Thursday, Apr 19, 2018 | Last Update : 11:11 PM IST
A IFA Grant behind him, and a world full of issues before him, Jeetin Rangher’s work with the children of Kashmir is etched in his memory.
I stayed in Kashmir for seven years consecutively, sometimes for six months at a stretch teaching the children art, and healing them through art therapy. It was a spiritually uplifting experience, a sort of Sufi healing,” avers artist Jeetin Rangher. Since 2010, Rangher has been leaving his art teacher job in Bengaluru, and travelling to Kashmir to work with the children in this conflict ridden state. He was instrumental in a community art project in Kashmir called Healing Hands — Art intervention in a conflict zone and is among the few artists that have immersed themselves into society there.
Jeetin was also chosen among six artistes by the India Foundation For Arts for a special grant — Project 560 in 2014. “I was also a part of the Serendipity Art Festival last year and the Jaipur Art Summit. And the Colombo Art Biennale is a favourite, I have been a couple of times,” says the painter who is altruistic in his search.
Rangher’s family hails from Lahore and Rawalpindi till they moved to Delhi and later Bengaluru. So he calls himself the displaced artist, an aspect he can identify with in Kashmir as well. That quintessential searcher, who has with his paintings, installations and performance art… much to the chagrin of his parents and his Air Force upbringing, seen him don some madhatting avatars. Sometimes, in that pursuit, he admits to being penniless, as material comforts don’t feature high in priorities. In the recent past, Rangher has been working on Monsoon in a Bottle Project for Art Oxygen in Mumbai, and eagerly hopes for a FICA grant to explore art further.
But it was Kashmir that shaped and changed his perspective, “I taught at a public school called Motherland Public School in Anantnag District. I would ask school children if they liked art, and most said that it was a sin according to their teachings. Which took me aback. Since I was mostly working with the Sunni sect, many were apprehensive towards art. I would then give examples of something as mundane as setting up a home kitchen, or even designs on our clothes, how there was a pattern to it all, and that inadvertently came under art. They understood. Most students were eight and ninth graders who then started enjoying working with colours and drawing. Another exercise I would give them would be to scribble on newspapers, and then ask them to decipher forms in the garble. Most city children (in Delhi and Bengaluru) would see guns missiles and technology. Wahan (Kashmir) pay, they saw thool (egg), phool, hearts and balloons. That was an eye opener — that in such a volatile zone, the children were refreshingly simple, innocent and untouched — so soft inside,” explains Jeetin, who would listen to their stories, which were unlike any ever heard before about homes displaced, their stark reality. “The best thing about Kashmir is the warmth of its people. Ek autowallah ko aap achi tarah se baat karo aur sach bolo, aur woh aap ko apne ghar le jayaega, khana khilaaney (An auto driver who you’ve exchanged pleasantries with will invite you home for a meal),” he smiles. Jeetin also worked at the Banat School, run by the J and K Yateem Trust. Infact, many a times, he would himself extend his stay, living in different friend’s homes, working with children, hitching rides with strangers, “That was sweet, in a state where a stranger wearing a jacket and a knapsack, asking for a lift at night is suspicious, in the least. Don’t know other cities where people would offer a lift to a stranger,” says Jeetin, who was helped in his Kashmir Healing Hands Project by his friend Naushad Gayoor, a lecturer at the fine art college in Kashmir who also runs a foundation in his father’s name Gayoor Art Foundation.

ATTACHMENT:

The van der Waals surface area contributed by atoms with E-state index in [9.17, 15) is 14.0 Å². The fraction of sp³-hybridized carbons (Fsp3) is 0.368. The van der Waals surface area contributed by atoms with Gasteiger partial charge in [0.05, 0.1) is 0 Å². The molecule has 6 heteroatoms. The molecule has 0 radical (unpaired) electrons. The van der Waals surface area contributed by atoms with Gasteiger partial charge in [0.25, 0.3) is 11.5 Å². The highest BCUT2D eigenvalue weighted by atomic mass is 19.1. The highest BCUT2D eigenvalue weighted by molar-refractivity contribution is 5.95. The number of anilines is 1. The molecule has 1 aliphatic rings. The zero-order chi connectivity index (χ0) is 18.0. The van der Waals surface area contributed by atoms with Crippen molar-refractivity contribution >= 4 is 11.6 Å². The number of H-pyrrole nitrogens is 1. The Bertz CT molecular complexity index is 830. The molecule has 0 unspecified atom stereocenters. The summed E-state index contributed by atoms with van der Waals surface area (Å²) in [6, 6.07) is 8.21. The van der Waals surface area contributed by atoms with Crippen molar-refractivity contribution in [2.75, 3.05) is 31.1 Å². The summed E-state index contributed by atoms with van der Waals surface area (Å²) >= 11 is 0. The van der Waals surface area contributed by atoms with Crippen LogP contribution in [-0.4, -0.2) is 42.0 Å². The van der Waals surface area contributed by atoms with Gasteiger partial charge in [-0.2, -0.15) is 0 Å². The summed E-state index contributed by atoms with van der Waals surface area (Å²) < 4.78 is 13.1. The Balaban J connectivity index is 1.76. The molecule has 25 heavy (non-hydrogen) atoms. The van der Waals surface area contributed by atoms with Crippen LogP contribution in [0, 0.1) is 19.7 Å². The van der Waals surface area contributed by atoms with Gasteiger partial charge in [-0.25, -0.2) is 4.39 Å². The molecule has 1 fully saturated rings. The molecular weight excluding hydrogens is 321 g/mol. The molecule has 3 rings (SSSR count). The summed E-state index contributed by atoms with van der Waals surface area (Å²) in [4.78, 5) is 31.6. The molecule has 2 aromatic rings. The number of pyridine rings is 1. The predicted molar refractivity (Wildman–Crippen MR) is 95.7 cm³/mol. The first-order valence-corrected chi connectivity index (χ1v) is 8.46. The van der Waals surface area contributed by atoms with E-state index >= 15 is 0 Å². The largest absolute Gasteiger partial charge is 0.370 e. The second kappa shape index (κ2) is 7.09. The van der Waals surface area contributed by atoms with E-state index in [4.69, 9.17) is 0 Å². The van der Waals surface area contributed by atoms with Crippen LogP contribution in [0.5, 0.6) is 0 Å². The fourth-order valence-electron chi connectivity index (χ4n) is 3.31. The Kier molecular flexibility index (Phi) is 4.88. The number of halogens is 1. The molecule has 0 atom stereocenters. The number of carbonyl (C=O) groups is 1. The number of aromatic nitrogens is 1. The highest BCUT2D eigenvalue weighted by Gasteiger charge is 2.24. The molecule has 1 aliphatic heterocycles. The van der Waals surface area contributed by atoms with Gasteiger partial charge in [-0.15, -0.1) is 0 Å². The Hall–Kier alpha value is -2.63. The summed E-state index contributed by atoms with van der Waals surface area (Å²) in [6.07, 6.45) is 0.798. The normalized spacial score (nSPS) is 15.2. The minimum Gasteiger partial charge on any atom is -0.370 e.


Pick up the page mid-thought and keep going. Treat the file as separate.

His art explosion has lead him to Delhi, Bengaluru, Mumbai and Simla where he explores social issues. A brilliant painter, he has evolved into an interactive performance artist who can be seen sitting on a charpoy in Goa, hugging people (which raised eyebrows) or wearing a turban on a beach, or sitting in a pothole, with a table of dinner laid out, or even working with the colour red on Delhi streets to capture the various facets that the colour represents, or capturing the essence of India in a golden rickshaw.
Rangher is also working towards a trans Siberian journey, that will see him paint and draw over 14 days across the region. The student of Ken School of Art in Bengaluru who did a masters in fine arts from Bangalore University in painting, recalls his first project, — Karavaan, where he travelled around North India when the BJP was brandishing the India Shining campaign, “I decided to travel in a golden rickshaw, starting from Shantiniketan, I made plastic missiles — plastic being a huge issue, and did about 18 pertinent works.”
The artist feels that art taught in colleges in India is very altruistic in nature — for art’s sake. Most students come out with those ideals, making it difficult for them to earn. “The most important thing that needs to be taught at an art school is art management,” he stresses.
Ask him about some of his interactive installations that seem strange, and he says, “Detached people need to be provoked to react. They should be disturbed in their own psyche and that is what my installations do.”
No favourites, Jeetin feels that picking one artist ultimately negates the others. He laughs at how his Air Force parents still have no clue as to what he is doing, as sometimes they see him with black soot on his face or even haldi! The art activist hopes to address serious issues through art, hopefully making a difference.